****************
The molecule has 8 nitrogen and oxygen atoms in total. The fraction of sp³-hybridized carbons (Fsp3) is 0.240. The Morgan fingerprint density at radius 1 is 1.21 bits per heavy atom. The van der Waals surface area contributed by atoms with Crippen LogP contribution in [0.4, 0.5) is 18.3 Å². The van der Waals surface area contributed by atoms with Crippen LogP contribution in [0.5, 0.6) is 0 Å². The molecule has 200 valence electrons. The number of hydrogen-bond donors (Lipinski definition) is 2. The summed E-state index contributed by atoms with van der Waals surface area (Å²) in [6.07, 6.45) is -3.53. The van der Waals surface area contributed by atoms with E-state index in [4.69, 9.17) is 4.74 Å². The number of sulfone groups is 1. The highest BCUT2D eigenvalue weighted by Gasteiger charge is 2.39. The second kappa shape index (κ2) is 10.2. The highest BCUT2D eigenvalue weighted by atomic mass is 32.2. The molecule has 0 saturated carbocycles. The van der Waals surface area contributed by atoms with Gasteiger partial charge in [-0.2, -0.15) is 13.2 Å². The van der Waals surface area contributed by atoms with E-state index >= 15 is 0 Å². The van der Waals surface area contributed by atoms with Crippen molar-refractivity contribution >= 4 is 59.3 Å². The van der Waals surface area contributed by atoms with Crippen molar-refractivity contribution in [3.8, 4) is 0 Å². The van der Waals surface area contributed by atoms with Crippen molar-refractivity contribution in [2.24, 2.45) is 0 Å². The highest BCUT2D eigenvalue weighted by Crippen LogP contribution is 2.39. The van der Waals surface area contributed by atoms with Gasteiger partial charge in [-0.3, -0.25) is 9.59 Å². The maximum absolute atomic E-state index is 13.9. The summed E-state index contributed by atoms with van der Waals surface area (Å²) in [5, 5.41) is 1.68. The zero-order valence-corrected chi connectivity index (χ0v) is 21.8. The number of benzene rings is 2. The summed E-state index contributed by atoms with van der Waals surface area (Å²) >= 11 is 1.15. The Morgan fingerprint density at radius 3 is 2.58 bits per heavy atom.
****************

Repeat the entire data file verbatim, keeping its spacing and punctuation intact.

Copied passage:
The molecule has 8 nitrogen and oxygen atoms in total. The fraction of sp³-hybridized carbons (Fsp3) is 0.240. The Morgan fingerprint density at radius 1 is 1.21 bits per heavy atom. The van der Waals surface area contributed by atoms with Crippen LogP contribution in [0.4, 0.5) is 18.3 Å². The van der Waals surface area contributed by atoms with Crippen LogP contribution in [0.5, 0.6) is 0 Å². The molecule has 200 valence electrons. The number of hydrogen-bond donors (Lipinski definition) is 2. The summed E-state index contributed by atoms with van der Waals surface area (Å²) in [6.07, 6.45) is -3.53. The van der Waals surface area contributed by atoms with E-state index in [4.69, 9.17) is 4.74 Å². The number of sulfone groups is 1. The highest BCUT2D eigenvalue weighted by Gasteiger charge is 2.39. The second kappa shape index (κ2) is 10.2. The highest BCUT2D eigenvalue weighted by atomic mass is 32.2. The molecule has 0 saturated carbocycles. The van der Waals surface area contributed by atoms with Gasteiger partial charge in [-0.2, -0.15) is 13.2 Å². The van der Waals surface area contributed by atoms with E-state index >= 15 is 0 Å². The van der Waals surface area contributed by atoms with Crippen molar-refractivity contribution >= 4 is 59.3 Å². The van der Waals surface area contributed by atoms with Crippen molar-refractivity contribution in [3.8, 4) is 0 Å². The van der Waals surface area contributed by atoms with Crippen molar-refractivity contribution in [2.24, 2.45) is 0 Å². The highest BCUT2D eigenvalue weighted by Crippen LogP contribution is 2.39. The van der Waals surface area contributed by atoms with Gasteiger partial charge in [-0.3, -0.25) is 9.59 Å². The maximum absolute atomic E-state index is 13.9. The summed E-state index contributed by atoms with van der Waals surface area (Å²) in [5, 5.41) is 1.68. The zero-order valence-corrected chi connectivity index (χ0v) is 21.8. The number of benzene rings is 2. The summed E-state index contributed by atoms with van der Waals surface area (Å²) >= 11 is 1.15. The Morgan fingerprint density at radius 3 is 2.58 bits per heavy atom.